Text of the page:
Kim Stitzel, M.S., R.D., Senior Vice President, Centers for Health Metrics and Evaluation
It’s no secret that where you live can make an impact on how well you live, and how long.
Now we can drill down to understand how life expectancy varies neighborhood by neighborhood, thanks to an effort that calculates life expectancy at birth for nearly every U.S. census tract, an area of about 4,000 people with similar characteristics, like social and economic status. This is the first single measure of health produced at the census tract level nationwide using consistent methodology.
Researchers for the United States Small-Area Life Expectancy Estimates Project calculated the life expectancy estimates based on the number and age of death of the residents in each census tract during the years 2010-2015. They used death certificate data collected by state vital statistics offices and population estimates from both the 2010 U.S. census and the 2011-2015 American Community Survey. These data were used to construct a life table, which presents a snapshot of the mortality profile of the populations at the census tract level (but not a prediction of how long any one person will live).
The value of life expectancy data
Such information helps paint a fuller picture and direct resources where they’re most needed. While existing ZIP code, city, or county-level data have provided similar information, they often don’t tell the whole story. That’s because neighborhoods right next to each other — in the same ZIP code, city or county — can provide drastically different opportunities for health and well-being.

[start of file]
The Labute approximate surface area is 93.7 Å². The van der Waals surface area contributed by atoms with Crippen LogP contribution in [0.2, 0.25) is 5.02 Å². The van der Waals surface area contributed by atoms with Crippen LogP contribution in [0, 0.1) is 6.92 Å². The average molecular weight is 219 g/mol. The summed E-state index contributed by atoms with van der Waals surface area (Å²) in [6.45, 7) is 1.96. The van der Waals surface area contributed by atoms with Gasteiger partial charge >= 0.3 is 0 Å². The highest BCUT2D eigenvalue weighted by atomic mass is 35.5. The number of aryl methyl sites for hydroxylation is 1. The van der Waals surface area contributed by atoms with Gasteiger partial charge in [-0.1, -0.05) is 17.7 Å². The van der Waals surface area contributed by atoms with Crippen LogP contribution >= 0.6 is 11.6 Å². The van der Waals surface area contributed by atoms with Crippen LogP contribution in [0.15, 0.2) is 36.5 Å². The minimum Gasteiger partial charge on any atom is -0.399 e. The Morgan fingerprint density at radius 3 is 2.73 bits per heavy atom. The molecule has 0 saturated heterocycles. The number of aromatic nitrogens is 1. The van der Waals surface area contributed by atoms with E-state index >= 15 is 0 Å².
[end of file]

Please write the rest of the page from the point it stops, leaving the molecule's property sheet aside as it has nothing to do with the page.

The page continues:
As we begin to understand differences among population groups, we can examine the factors that might impact health and longevity. These may include opportunities for quality education, good jobs, safe neighborhoods, affordable housing, reliable public transportation and access to health care, social services, healthy food and child care. These factors may vary by neighborhood and limit the choices residents have. Armed with facts, we can better tackle barriers to health and opportunity.
Everyone has a role to play in helping make their community healthier. For example:
Policymakers can use the new life expectancy data to make decisions about public transportation and grocery stores, physical activity and healthy foods in schools, community safety, access to health care and more.
Public health or health care workers can use it to inform their community health assessments, helping them direct limited dollars to the areas of greatest need.
Community development officials can prioritize neighborhoods that need investment dollars for health clinics, schools, community centers and other projects that can help improve health.
Community members can use the data to examine life expectancy disparities, discuss root issues and spur their elected officials to take action. A few examples: better public transportation, increased access to healthy food, opportunities for physical activity like sidewalks and trails, more affordable housing and more education and job training opportunities for the neighborhood.
There is no one-size-fits-all approach, but local data fills in critical clues for communities interested in solving challenges. Improving health begins with a single conversation that leads to simple solutions, one community at a time. Let’s start talking!
USALEEP is a joint effort of the National Association for Public Health Statistics and Information Systems, the Centers for Disease Control and Prevention’s National Center for Health Statistics, and the Robert Wood Johnson Foundation. To access life expectancy estimates for your neighborhood, visit https://rwjf.org/lifeexpectancy.